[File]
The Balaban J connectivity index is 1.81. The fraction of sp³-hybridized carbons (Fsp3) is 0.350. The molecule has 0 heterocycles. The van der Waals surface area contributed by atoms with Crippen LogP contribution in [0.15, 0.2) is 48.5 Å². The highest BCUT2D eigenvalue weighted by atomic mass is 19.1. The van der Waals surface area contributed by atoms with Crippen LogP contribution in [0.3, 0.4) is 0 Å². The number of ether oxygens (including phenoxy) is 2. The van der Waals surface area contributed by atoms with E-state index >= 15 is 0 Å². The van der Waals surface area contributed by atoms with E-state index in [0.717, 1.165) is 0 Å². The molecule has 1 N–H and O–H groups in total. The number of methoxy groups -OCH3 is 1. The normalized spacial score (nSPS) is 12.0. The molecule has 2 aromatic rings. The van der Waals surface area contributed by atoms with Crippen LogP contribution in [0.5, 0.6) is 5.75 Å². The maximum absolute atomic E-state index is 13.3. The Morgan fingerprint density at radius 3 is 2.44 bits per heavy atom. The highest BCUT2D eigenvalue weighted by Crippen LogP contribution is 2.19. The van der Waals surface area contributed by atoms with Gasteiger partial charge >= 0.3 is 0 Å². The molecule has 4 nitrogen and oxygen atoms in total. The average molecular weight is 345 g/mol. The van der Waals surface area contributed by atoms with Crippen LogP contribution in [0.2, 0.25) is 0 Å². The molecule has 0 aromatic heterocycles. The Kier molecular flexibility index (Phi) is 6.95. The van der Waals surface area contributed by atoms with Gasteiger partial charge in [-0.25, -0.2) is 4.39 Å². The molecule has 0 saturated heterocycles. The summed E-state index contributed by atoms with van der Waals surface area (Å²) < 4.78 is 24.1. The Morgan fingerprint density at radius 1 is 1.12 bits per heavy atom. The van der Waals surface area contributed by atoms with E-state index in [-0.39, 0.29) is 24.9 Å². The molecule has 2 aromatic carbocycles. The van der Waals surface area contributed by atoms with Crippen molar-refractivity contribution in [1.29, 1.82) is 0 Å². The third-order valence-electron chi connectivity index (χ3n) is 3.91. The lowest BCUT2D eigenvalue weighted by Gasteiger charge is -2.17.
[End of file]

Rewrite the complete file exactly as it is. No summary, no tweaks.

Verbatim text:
The Balaban J connectivity index is 1.81. The fraction of sp³-hybridized carbons (Fsp3) is 0.350. The molecule has 0 heterocycles. The van der Waals surface area contributed by atoms with Crippen LogP contribution in [0.15, 0.2) is 48.5 Å². The highest BCUT2D eigenvalue weighted by atomic mass is 19.1. The van der Waals surface area contributed by atoms with Crippen LogP contribution in [0.3, 0.4) is 0 Å². The number of ether oxygens (including phenoxy) is 2. The van der Waals surface area contributed by atoms with E-state index >= 15 is 0 Å². The van der Waals surface area contributed by atoms with E-state index in [0.717, 1.165) is 0 Å². The molecule has 1 N–H and O–H groups in total. The number of methoxy groups -OCH3 is 1. The normalized spacial score (nSPS) is 12.0. The molecule has 2 aromatic rings. The van der Waals surface area contributed by atoms with Crippen LogP contribution in [0.5, 0.6) is 5.75 Å². The maximum absolute atomic E-state index is 13.3. The Morgan fingerprint density at radius 3 is 2.44 bits per heavy atom. The highest BCUT2D eigenvalue weighted by Crippen LogP contribution is 2.19. The van der Waals surface area contributed by atoms with Gasteiger partial charge >= 0.3 is 0 Å². The molecule has 4 nitrogen and oxygen atoms in total. The average molecular weight is 345 g/mol. The van der Waals surface area contributed by atoms with Crippen LogP contribution in [0.2, 0.25) is 0 Å². The molecule has 0 aromatic heterocycles. The Kier molecular flexibility index (Phi) is 6.95. The van der Waals surface area contributed by atoms with Gasteiger partial charge in [-0.25, -0.2) is 4.39 Å². The molecule has 0 saturated heterocycles. The summed E-state index contributed by atoms with van der Waals surface area (Å²) < 4.78 is 24.1. The Morgan fingerprint density at radius 1 is 1.12 bits per heavy atom. The van der Waals surface area contributed by atoms with E-state index in [-0.39, 0.29) is 24.9 Å². The molecule has 2 aromatic carbocycles. The van der Waals surface area contributed by atoms with Crippen molar-refractivity contribution in [1.29, 1.82) is 0 Å². The third-order valence-electron chi connectivity index (χ3n) is 3.91. The lowest BCUT2D eigenvalue weighted by Gasteiger charge is -2.17.